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Beresford Dale

OS grid reference :- SK1259

Beresford DalePicturesque Beresford Dale, which forms part of the Dove Valley, is a delightful miniature version of the nearby popular Peak District beauty spot of Dovedale.

Beresford Dale is located to the south of the village of Hartington and is now owned by the National Trust.

The dale has associations with Izzak Walton and his companion, Charles Cotton, and the seventeenth century classic 'The Compleat Angler ', first published in 1653, although Walton continued to add to it for a quarter of a century after.

Charles Cotton was born at Beresford Hall which once stood above the dale. The ruins of the hall can still be seen. In 1905 a tower on the hilltop east of the site of the hall was rebuilt by F W Green, retaining the existing basement and probably re-using stone from the remains of the hall. He also laid out a yew walk along the slope west of the tower and made a terrace garden overlooking the River Dove. Cotton himself built a Fishing Temple in a corner of the grounds by the river in 1674, (pictured right) a single room stone built building and now the only relic of Cotton's era to survive intact, it is a secular shrine to all anglers.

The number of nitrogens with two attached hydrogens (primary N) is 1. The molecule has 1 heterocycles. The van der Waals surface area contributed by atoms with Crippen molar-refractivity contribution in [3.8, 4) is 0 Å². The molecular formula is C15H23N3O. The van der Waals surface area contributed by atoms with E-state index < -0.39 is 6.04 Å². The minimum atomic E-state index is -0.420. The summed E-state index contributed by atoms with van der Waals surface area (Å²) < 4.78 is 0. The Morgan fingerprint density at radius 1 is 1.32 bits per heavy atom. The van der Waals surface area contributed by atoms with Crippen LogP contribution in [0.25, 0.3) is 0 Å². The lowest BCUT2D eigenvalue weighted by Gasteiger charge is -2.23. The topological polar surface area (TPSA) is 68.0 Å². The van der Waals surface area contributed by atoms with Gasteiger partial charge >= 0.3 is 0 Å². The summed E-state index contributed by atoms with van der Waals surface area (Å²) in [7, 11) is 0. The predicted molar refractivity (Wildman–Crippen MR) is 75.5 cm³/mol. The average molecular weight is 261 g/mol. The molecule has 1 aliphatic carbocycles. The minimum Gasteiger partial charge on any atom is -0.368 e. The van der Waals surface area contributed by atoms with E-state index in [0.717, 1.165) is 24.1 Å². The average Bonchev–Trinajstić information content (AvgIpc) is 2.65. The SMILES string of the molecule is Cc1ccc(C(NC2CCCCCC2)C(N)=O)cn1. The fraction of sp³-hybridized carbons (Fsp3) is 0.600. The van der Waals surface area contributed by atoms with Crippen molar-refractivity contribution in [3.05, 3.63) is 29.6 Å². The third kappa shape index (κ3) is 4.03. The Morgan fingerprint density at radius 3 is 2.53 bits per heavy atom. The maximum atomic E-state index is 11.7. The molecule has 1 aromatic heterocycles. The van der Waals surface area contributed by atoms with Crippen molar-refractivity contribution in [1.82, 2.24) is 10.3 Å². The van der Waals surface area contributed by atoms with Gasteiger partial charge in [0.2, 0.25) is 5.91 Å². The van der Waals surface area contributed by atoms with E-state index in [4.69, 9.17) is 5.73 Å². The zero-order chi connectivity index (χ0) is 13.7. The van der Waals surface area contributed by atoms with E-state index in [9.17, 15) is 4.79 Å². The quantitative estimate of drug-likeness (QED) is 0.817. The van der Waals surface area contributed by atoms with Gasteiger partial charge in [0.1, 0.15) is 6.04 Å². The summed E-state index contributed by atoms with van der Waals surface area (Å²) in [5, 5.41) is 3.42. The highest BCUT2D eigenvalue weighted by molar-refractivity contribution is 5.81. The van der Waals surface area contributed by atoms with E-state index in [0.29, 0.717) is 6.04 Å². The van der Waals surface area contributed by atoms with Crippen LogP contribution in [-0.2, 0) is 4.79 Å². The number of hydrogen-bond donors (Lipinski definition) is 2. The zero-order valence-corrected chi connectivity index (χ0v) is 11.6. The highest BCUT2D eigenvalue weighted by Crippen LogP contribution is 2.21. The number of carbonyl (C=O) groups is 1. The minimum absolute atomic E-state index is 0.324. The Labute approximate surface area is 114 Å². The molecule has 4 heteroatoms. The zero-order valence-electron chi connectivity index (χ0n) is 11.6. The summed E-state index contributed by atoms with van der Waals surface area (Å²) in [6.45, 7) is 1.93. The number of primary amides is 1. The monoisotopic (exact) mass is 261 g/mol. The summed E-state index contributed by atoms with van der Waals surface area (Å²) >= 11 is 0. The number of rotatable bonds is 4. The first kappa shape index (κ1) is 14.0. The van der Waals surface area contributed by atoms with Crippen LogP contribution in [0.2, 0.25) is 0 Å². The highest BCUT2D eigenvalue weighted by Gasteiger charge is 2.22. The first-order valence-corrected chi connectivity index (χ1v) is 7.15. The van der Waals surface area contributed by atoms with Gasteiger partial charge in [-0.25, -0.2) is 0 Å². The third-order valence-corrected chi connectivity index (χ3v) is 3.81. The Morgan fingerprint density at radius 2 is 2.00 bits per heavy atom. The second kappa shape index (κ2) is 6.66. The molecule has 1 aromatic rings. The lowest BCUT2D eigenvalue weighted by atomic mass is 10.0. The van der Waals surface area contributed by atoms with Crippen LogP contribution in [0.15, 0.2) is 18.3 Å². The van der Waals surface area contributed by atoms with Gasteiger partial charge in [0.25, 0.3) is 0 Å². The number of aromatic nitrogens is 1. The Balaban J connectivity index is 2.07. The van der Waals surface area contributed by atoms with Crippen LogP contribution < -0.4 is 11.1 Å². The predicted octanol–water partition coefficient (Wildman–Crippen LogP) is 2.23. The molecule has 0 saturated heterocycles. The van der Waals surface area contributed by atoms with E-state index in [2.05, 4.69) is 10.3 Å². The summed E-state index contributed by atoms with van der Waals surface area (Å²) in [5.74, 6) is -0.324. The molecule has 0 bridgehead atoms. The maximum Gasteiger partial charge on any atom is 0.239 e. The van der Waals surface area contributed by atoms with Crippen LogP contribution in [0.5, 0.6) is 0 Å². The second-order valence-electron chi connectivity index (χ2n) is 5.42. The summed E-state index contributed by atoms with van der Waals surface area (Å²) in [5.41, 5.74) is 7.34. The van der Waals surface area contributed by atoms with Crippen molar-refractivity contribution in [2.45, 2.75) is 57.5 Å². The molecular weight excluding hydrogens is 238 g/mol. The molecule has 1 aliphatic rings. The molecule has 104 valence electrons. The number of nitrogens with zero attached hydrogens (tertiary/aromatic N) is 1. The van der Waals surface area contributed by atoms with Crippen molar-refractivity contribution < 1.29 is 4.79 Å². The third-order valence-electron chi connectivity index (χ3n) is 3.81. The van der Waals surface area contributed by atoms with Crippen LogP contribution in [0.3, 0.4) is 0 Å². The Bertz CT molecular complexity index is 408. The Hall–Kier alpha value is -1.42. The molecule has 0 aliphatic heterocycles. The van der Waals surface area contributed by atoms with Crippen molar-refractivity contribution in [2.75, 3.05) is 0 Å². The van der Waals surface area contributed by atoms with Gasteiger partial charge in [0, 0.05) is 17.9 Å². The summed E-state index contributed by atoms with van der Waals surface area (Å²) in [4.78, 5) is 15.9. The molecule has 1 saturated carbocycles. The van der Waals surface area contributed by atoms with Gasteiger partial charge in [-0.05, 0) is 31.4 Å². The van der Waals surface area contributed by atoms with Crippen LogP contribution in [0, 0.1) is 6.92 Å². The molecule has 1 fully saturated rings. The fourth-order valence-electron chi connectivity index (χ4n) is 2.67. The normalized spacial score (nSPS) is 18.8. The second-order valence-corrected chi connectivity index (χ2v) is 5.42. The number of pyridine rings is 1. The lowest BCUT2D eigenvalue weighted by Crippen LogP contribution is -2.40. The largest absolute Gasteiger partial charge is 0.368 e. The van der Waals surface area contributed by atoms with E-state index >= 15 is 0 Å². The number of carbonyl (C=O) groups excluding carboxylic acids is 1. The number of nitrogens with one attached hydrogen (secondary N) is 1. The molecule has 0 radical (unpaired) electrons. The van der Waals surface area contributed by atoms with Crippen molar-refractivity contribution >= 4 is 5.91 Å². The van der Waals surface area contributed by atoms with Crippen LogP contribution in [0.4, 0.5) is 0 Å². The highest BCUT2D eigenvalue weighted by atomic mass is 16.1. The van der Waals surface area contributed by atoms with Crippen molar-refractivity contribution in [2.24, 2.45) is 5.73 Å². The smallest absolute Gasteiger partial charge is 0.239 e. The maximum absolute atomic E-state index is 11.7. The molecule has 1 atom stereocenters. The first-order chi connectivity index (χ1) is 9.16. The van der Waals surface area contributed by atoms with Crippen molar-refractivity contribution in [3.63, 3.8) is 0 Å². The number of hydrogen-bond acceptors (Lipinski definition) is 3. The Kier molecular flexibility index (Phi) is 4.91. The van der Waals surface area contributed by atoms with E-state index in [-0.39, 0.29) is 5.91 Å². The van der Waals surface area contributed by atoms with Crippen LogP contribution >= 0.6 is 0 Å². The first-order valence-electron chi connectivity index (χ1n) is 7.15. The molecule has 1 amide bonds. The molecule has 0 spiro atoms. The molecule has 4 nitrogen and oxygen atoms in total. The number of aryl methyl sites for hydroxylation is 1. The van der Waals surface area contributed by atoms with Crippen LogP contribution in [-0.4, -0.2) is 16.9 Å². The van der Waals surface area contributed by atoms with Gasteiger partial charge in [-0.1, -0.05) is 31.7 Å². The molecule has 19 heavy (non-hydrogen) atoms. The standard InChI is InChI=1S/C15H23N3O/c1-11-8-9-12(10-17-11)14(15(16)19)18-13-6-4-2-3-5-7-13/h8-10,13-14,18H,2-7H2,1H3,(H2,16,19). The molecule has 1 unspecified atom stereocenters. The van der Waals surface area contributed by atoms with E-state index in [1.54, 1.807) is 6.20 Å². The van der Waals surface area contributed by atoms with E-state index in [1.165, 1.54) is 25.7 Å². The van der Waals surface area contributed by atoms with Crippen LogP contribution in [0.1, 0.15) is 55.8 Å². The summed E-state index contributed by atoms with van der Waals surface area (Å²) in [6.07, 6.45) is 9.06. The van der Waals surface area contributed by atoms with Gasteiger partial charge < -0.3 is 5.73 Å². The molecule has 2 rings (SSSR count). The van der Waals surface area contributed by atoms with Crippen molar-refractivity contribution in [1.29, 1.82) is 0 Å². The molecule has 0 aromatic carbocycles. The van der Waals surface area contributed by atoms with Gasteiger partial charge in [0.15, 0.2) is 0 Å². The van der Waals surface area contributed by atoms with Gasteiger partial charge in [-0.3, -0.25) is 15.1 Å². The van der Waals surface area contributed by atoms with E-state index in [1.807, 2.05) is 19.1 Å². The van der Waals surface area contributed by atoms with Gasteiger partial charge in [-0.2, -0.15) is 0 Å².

The dale is well wooded and wildflowers grow in profusion down to the waters edge. Half way along Beresford Dale is Pike Pool (pictured above left) , so called, as Cotton himself related, because of its jagged grey monolith or pike that rears out from the water. The nearby village of Fenny Bentley has a fourteenth century church, containing the unusual alabaster Tomb of Thomas Beresford, who fought at Agincourt and a medieval tower, once the home of the Beresford family, it now forms part of a farmhouse.

Beresford Dale runs into Wolfscote Dale and together the two form a highly scenic walk.

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